Zeta Beta Tau expanded rapidly. By 1909, it had established 13 chapters in the Northeast and a 14th at Tulane University in New Orleans. In 1913, it established its first Canadian chapter at McGill University in Montreal, and in the same year of November 29 Zeta Beta Tau as first represented at the National Interfraternity Conference. Five years later, it founded its first West Coast chapter at the University of Southern California in Los Angeles. At the 1954 National Convention, the delegates amended Zeta Beta Tau's constitution, ritual and internal procedures both in theory and in practice to eliminate sectarianism as a qualification for membership.[5]


The Zeta Beta Tau has merged with four other national Jewish fraternities. In 1959, Phi Alpha merged into Phi Sigma Delta. In 1961 Kappa Nu merged into Phi Epsilon Pi. In 1969–70, Phi Sigma Delta and Phi Epsilon Pi merged into Zeta Beta Tau.[6]

Today, the merged Zeta Beta Tau fraternity lists 140,000 members, with chapters and colonies at over 90 campus locations.

Pledging abolished[edit]

Zeta Beta Tau abolished the institution of pledging in 1989 as a way to combat and eliminate hazing, and replace the pledging process with one in which new members are accepted as brothers upon receiving a bid to the fraternity.[6] Zeta Beta Tau's decision to get rid of pledging did not involve an associate membership process however. Once a brother joins the fraternity he will receive all rights and responsibilities as the rest of the chapter, and shall be eligible for any position within the chapter regardless of how long he has been a brother. This decision was made in response to the Age of Liability, in which extensive research on hazing shed light on how the culture of subservient pledging led to a number of deaths nationwide. Sigma Phi Epsilon would soon follow with a somewhat similar plan in 1991.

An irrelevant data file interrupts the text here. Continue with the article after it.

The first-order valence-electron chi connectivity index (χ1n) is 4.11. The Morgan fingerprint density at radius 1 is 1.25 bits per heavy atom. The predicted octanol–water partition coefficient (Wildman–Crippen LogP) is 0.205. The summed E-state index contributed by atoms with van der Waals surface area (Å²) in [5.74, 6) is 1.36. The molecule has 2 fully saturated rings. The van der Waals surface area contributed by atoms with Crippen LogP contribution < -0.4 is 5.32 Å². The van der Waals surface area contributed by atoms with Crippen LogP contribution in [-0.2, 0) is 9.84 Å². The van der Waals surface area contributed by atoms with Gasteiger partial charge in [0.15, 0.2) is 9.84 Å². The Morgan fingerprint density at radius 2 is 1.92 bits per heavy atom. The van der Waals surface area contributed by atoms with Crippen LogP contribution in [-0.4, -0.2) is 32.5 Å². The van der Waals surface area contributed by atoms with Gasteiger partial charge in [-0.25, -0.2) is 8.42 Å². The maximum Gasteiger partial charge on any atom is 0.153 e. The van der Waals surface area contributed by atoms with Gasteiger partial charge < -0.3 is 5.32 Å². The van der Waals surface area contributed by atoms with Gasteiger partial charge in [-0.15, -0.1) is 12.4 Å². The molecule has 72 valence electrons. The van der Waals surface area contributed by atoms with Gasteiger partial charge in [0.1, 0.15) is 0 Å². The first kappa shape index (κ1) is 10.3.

Semi-annual brotherhood review vote[edit]

In conjunction with the 1989 abolition of pledging, ΖΒΤ National instituted the S.B.R.V. (Semi-Annual Brotherhood Review Vote). All ΖΒΤ chapters twice a year (once a semester) have a vote to see who, if anyone, should be removed from membership within a chapter. The ballots are counted by the president and an executive member of his choice. The criteria for voting during the SBRV are the Chapter Standards, which all chapters must make known to their membership. If a brother receives a simple majority of Nay votes, he is expelled from the fraternity.

The Journey Brotherhood Program[edit]

Twenty years after ΖΒΤ eliminated pledging, the Supreme Council, based on feedback from undergraduates and alumni, voted to continue the evolution and development of what was initially called the Membership Development Program, then became the Brotherhood Program. The newest evolution is called the Journey.[7] The Journey implements a number of significant changes. The Journey adds the position of Provost, in addition to the Brotherhood Development Director (BDD). In the past, the BDD was responsible for all education in the chapter. Now, the Provost teaches members about the history, values, and traditions of organization. The BDD oversees the Provost, and still is responsible for overall program.